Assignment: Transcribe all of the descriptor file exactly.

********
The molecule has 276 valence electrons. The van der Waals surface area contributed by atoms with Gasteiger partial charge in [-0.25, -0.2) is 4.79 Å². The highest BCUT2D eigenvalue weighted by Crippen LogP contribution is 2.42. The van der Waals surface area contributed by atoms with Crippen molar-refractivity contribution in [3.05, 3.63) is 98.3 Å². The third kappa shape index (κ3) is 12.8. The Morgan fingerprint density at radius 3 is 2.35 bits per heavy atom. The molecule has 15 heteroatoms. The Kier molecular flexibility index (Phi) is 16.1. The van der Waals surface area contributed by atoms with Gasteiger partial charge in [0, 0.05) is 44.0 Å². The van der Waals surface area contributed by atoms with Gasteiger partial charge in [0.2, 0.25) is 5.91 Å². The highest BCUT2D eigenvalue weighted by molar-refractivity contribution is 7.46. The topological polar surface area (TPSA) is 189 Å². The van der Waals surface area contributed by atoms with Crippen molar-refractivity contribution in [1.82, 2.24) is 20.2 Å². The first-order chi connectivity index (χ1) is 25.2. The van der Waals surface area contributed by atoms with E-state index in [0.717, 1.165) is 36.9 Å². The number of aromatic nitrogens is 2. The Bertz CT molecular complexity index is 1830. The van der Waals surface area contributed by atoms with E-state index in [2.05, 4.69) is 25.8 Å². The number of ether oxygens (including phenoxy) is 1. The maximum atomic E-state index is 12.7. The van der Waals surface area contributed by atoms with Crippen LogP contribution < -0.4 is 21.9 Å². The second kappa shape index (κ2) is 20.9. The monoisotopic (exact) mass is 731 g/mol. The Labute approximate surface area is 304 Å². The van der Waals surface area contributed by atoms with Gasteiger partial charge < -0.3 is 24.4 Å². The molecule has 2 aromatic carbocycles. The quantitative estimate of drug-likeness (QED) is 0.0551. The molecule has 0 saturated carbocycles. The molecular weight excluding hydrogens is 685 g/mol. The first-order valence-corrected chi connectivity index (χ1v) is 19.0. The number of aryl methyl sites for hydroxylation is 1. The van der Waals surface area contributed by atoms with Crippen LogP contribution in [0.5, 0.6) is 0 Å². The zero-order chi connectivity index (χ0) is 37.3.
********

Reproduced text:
The molecule has 276 valence electrons. The van der Waals surface area contributed by atoms with Gasteiger partial charge in [-0.25, -0.2) is 4.79 Å². The highest BCUT2D eigenvalue weighted by Crippen LogP contribution is 2.42. The van der Waals surface area contributed by atoms with Crippen molar-refractivity contribution in [3.05, 3.63) is 98.3 Å². The third kappa shape index (κ3) is 12.8. The Morgan fingerprint density at radius 3 is 2.35 bits per heavy atom. The molecule has 15 heteroatoms. The Kier molecular flexibility index (Phi) is 16.1. The van der Waals surface area contributed by atoms with Gasteiger partial charge in [0, 0.05) is 44.0 Å². The van der Waals surface area contributed by atoms with Gasteiger partial charge in [0.2, 0.25) is 5.91 Å². The highest BCUT2D eigenvalue weighted by molar-refractivity contribution is 7.46. The topological polar surface area (TPSA) is 189 Å². The van der Waals surface area contributed by atoms with Crippen molar-refractivity contribution in [1.82, 2.24) is 20.2 Å². The first-order chi connectivity index (χ1) is 25.2. The van der Waals surface area contributed by atoms with E-state index in [0.717, 1.165) is 36.9 Å². The number of aromatic nitrogens is 2. The Bertz CT molecular complexity index is 1830. The van der Waals surface area contributed by atoms with E-state index in [2.05, 4.69) is 25.8 Å². The number of ether oxygens (including phenoxy) is 1. The maximum atomic E-state index is 12.7. The van der Waals surface area contributed by atoms with Crippen LogP contribution < -0.4 is 21.9 Å². The second kappa shape index (κ2) is 20.9. The monoisotopic (exact) mass is 731 g/mol. The Labute approximate surface area is 304 Å². The van der Waals surface area contributed by atoms with Gasteiger partial charge < -0.3 is 24.4 Å². The molecule has 2 aromatic carbocycles. The quantitative estimate of drug-likeness (QED) is 0.0551. The molecule has 0 saturated carbocycles. The molecular weight excluding hydrogens is 685 g/mol. The first-order valence-corrected chi connectivity index (χ1v) is 19.0. The number of aryl methyl sites for hydroxylation is 1. The van der Waals surface area contributed by atoms with Crippen LogP contribution in [0.5, 0.6) is 0 Å². The zero-order chi connectivity index (χ0) is 37.3.